In a fantastic season opener at Melbourne, David Coulthard stole victory for McLaren in a race of many leaders. The Scot sailed home to first after Michael Schumacher, Juan Pablo Montoya and Kimi Raikkonen all led in turns. "Itâ€™s a great...
In a fantastic season opener at Melbourne, David Coulthard stole victory for McLaren in a race of many leaders. The Scot sailed home to first after Michael Schumacher, Juan Pablo Montoya and Kimi Raikkonen all led in turns.
"It’s a great result and obviously I am extremely happy for the team knowing that maybe we are not quite as competitive on outright speed as Ferrari," Coulthard said in the post-race conference. "In races like that, where there is an element of good fortune, and also where there are decisions to be made on strategy, then we can feel quite satisfied."
For the first time since Nurburgring in 1999 there was no Ferrari on the podium, and Bridgestone was shut out from the top three for the first time since Michelin returned to F1.
The Australian air force made its presence felt, scorching past fly-bys before the race got started, and there were some unexpected beginnings, Jos Verstappen starting from the pit lane for Minardi, Raikkonen and Coulthard having last minute aerodynamic changes.
Renault's Fernando Alonso had to have a steering wheel change and a new steering rack for Jenson Button. Raikkonen was in the pits even before the start of the formation lap, and Ferrari got a clean one-two start with Schumacher and Rubens Barrichello.
It didn't last, however, although there was entertainment as Toyota's Olivier Panis and Sauber's Heinz-Harald Frentzen argued like mad. Next up was Juan Pablo Montoya, banging wheels with Fentzen. Nick Heidfeld and Fernando Alonso also squabbled, the young Spaniard getting the better of the fight.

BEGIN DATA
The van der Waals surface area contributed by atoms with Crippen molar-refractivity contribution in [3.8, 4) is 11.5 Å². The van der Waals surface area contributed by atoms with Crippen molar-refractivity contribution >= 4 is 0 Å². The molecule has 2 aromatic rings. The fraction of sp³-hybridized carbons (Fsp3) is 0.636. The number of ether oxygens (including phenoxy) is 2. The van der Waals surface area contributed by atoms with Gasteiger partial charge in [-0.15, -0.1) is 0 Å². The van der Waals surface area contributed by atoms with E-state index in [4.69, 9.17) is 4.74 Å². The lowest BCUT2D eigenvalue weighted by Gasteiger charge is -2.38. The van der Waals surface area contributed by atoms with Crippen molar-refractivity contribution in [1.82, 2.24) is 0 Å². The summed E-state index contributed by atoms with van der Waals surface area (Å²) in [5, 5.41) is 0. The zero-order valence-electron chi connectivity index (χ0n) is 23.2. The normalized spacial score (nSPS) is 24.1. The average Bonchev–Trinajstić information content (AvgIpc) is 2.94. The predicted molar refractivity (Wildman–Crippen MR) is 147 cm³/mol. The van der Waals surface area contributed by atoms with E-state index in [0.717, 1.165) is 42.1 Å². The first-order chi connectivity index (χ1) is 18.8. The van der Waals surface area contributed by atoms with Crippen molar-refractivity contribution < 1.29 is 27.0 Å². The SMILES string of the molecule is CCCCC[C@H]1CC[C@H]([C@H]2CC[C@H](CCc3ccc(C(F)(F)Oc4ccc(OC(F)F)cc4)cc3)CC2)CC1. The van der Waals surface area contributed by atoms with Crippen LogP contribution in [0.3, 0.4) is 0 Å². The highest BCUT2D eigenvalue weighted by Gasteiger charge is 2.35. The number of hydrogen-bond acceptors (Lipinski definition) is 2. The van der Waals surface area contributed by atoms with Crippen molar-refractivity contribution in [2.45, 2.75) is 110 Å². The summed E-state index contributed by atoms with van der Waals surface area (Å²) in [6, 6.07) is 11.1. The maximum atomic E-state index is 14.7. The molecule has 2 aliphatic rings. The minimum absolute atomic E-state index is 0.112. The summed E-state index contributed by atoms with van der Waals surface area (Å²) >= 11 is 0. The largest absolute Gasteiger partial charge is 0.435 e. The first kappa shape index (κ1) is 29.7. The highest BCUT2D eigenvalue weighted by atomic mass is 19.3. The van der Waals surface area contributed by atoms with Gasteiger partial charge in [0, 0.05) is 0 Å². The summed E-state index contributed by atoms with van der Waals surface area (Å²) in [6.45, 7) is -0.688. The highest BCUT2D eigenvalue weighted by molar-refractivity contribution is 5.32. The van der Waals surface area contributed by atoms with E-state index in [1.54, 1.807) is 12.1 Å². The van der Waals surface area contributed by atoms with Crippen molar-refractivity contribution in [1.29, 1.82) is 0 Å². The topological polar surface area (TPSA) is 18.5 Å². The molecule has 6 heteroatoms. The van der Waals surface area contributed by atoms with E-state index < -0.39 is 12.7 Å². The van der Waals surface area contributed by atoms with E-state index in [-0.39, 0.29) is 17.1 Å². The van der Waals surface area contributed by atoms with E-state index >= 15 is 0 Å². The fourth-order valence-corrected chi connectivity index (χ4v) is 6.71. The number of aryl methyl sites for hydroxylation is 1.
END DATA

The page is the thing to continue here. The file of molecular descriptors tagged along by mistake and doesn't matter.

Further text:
Rubens Barrichello got a drive-through penalty for jumping the start (which he did, massively) and then just to compound his errors, he shoved the Ferrari in the wall. Barrichello out, followed by Jordan rookie Ralph Firman, into the wall at the same place.
Jaguar's Mark Webber, Minardi's Justin Wilson and BAR's Olivier Panis and Cristiano da Matta all went out, along with the Sauber of Nick Heidfeld.
By halfway through, it was Montoya who as holding the front, followed by Raikkonen and Michael Schumacher. Renault's Jarno Trulli also fought closely until he went into the pits.
Kimi Raikkonen had his turn leading the race until a drive-through penalty for speeding in the pit lane -- and then bits started falling off Michael's Ferrari. Barge boards were hanging off all over, and the German was black-flagged. Schumaher managed to coax the remnants home fourth, though, after making an additional pit stop to remove loose bodywork -- and to add some fuel as well.
Montoya was well in the lead until he spun off for no apparent reason, letting Coulthard into first.
"After the second pit stop I had the lead," Montoya recalled. "I don't know, I went into turn one and picked up the throttle, the car turned ends on me, so just my fault."
Come the final laps, second-placed Montoya, third-placed Raikkonen and fourth Michael Schumacher were all fighting like mad, but neither Raikkonen nor Schumacher could manage a passing move on the tight Albert park circuit.